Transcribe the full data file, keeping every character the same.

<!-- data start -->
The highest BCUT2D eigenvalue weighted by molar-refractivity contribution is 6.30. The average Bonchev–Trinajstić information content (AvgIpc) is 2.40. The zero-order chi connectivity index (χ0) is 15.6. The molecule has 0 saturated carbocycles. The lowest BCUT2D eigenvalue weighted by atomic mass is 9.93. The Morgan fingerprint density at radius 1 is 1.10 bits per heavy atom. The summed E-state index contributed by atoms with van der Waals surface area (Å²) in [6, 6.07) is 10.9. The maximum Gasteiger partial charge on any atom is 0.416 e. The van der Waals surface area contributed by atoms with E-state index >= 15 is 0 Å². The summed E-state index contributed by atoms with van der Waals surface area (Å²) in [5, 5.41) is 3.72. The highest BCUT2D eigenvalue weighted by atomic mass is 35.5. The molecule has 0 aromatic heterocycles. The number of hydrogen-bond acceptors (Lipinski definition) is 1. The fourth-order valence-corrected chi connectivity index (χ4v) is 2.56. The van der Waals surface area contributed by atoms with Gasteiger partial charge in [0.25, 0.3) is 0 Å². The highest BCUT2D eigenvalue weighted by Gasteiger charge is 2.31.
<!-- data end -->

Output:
The highest BCUT2D eigenvalue weighted by molar-refractivity contribution is 6.30. The average Bonchev–Trinajstić information content (AvgIpc) is 2.40. The zero-order chi connectivity index (χ0) is 15.6. The molecule has 0 saturated carbocycles. The lowest BCUT2D eigenvalue weighted by atomic mass is 9.93. The Morgan fingerprint density at radius 1 is 1.10 bits per heavy atom. The summed E-state index contributed by atoms with van der Waals surface area (Å²) in [6, 6.07) is 10.9. The maximum Gasteiger partial charge on any atom is 0.416 e. The van der Waals surface area contributed by atoms with E-state index >= 15 is 0 Å². The summed E-state index contributed by atoms with van der Waals surface area (Å²) in [5, 5.41) is 3.72. The highest BCUT2D eigenvalue weighted by atomic mass is 35.5. The molecule has 0 aromatic heterocycles. The number of hydrogen-bond acceptors (Lipinski definition) is 1. The fourth-order valence-corrected chi connectivity index (χ4v) is 2.56. The van der Waals surface area contributed by atoms with Gasteiger partial charge in [0.25, 0.3) is 0 Å². The highest BCUT2D eigenvalue weighted by Gasteiger charge is 2.31.